Misc.-Allen's Big-eared Bat TB
Found this item? Log in.
Print Info Sheet
|There is 1 user watching this listing.
Monday, 11 April 2011
Texas, United States
This is not collectible.
Use TB40C6C to reference this item.
First time logging a Trackable? Click here.
This travel bug has two modest goals, to survive more than five years and to be moved by 25 cachers. As of 3-Nov-18 it had been circulating for 7.5 years, but it had been moved by only 19 cachers.
Please drop this item in rural OR Premium Member Only caches. Do not place it in an urban cache or abandon it at a caching event. Transport the bug in the original plastic bag for as long as the bag lasts; the bag keeps the trackable clean, protects the number and prevents tangling with other items. Otherwise, take the travel bug anywhere you wish. No permission is needed to leave the U.S.
Travel bug photos are appreciated and will be re-posted here.
About This Item
Laminated Photograph. The TB owner was trained as a field biologist back in the dim time. Though retired from full-time work, he has continued some summer projects, mostly involving bats. This photo was taken in southeastern Utah. This face is merely unusual among bats, there are many that are more bizarre. The bat obviously has conspicuously large ears. When roosting, or when the bats are being handled, the ears are folded and coiled into "ram's horns" which lay along the sides of the bat's neck.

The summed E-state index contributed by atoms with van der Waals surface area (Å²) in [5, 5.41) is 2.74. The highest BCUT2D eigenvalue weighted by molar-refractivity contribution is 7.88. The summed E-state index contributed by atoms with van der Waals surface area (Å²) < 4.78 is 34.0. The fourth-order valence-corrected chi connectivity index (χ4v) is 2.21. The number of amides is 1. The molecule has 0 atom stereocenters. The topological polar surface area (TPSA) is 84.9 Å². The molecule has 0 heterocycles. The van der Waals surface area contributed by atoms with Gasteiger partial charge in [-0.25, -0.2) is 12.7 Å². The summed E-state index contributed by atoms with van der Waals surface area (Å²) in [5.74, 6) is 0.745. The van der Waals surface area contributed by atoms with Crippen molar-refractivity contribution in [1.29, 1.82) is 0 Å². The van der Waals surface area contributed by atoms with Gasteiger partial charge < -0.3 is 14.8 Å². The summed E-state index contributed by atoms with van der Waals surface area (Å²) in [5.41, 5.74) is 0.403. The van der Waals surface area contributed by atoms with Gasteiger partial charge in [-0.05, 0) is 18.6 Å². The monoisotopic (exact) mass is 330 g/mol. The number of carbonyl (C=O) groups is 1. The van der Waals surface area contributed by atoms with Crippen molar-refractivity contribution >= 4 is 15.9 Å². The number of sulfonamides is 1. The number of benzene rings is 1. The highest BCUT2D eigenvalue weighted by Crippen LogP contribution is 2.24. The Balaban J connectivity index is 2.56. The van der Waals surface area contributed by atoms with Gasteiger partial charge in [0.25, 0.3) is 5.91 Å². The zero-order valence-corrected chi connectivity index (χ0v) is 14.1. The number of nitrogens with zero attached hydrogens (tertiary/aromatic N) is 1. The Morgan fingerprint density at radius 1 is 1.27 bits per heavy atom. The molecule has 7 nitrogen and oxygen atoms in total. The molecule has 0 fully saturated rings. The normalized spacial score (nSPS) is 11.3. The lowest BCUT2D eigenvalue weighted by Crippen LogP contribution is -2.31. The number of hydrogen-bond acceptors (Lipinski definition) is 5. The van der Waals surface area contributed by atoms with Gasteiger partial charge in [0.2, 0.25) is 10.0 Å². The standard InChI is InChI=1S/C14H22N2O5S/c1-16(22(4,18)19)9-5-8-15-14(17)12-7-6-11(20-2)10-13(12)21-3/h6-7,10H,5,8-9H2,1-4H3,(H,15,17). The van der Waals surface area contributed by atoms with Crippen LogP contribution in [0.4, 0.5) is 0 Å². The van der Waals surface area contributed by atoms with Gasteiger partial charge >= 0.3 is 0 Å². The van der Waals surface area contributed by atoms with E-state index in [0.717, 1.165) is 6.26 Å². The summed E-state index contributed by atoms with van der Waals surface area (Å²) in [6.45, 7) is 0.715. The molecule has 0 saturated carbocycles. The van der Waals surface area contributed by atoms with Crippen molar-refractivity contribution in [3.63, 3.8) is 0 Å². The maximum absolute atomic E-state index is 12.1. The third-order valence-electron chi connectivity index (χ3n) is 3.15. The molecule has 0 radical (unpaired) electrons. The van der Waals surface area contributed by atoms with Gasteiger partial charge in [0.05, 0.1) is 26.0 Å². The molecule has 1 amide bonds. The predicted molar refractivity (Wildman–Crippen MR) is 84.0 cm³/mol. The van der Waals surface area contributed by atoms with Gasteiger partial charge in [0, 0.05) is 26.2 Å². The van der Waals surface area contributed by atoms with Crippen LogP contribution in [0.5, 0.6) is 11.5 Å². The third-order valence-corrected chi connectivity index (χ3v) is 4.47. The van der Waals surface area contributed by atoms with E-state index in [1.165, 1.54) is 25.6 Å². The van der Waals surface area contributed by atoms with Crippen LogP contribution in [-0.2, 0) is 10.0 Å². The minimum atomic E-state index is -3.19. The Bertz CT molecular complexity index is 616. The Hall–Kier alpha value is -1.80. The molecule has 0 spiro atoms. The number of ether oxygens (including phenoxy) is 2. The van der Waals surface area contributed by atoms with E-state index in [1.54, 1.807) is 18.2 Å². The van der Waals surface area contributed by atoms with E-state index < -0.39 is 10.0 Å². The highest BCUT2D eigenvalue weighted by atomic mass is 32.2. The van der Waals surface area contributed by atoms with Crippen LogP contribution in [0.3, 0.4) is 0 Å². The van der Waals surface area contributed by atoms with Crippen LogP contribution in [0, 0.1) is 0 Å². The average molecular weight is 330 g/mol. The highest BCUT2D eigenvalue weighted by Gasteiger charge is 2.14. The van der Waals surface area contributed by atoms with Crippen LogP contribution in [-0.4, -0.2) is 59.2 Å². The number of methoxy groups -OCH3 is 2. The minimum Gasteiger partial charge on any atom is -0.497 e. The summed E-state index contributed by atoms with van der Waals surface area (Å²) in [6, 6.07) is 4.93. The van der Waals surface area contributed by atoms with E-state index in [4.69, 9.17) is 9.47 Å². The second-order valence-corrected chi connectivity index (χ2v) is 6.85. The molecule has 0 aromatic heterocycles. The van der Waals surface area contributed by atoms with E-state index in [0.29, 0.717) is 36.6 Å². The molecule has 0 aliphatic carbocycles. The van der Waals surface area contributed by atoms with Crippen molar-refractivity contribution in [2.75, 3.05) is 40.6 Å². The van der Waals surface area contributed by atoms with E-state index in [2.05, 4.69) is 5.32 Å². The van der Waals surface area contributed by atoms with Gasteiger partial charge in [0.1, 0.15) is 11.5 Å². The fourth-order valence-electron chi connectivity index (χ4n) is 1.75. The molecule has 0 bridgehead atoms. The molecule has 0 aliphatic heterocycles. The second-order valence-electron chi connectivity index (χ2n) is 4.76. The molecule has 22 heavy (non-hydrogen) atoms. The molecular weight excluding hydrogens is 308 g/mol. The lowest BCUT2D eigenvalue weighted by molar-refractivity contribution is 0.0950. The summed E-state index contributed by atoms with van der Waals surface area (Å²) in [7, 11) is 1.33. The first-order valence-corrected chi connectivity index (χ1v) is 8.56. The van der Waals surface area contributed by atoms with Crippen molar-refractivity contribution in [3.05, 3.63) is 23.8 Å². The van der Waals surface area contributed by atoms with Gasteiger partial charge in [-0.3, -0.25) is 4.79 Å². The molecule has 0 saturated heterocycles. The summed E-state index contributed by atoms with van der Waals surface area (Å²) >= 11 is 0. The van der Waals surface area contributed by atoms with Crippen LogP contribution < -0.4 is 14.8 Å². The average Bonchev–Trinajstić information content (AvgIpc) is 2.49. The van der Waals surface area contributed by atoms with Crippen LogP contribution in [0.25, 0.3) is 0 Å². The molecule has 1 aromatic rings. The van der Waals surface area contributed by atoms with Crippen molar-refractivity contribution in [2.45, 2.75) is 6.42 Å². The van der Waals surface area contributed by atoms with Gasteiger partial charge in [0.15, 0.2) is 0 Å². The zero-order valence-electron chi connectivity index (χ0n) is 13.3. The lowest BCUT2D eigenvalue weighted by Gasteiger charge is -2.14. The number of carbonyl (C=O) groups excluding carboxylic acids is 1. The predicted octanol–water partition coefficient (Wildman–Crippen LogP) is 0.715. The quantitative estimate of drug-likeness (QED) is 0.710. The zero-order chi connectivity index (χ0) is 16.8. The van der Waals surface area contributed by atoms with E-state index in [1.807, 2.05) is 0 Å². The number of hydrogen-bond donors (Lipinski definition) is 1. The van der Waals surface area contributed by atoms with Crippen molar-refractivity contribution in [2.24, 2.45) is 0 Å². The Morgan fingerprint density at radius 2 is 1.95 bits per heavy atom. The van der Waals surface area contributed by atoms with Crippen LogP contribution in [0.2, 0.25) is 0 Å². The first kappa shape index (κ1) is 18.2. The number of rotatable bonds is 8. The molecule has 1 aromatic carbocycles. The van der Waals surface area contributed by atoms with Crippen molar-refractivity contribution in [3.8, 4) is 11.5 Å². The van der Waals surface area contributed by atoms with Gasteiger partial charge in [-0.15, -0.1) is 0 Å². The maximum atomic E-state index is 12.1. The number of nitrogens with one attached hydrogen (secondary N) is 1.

This species is tawny colored and about two inches in length with a wingspan ranging from 12 to 14 inches. These versatile bats adapt their flight patterns and sound emissions (echolocation calls) to varying terrains. Some of their echolocation calls are audible to humans as a series of "cheeps" or "clicks."
They are capable of straight, direct flight, but can also fly slowly, maneuver well, and even hover, so they can forage in and among tree branches. They mostly eat small moths but also take other insects. Allen's big-eared bat is found in extreme southern Nevada, the southern third of Utah, throughout Arizona, in the southwestern quarter of New Mexico, and south through the interior of Mexico. It is most often encountered in ponderosa pine, pinyon-juniper, pine-oak woodland, and riparian habitats above 3,000 feet.
Gallery Images related to Misc.-Allen's Big-eared Bat TBView All 2 Gallery Images
Tracking History (10730.3mi) View Map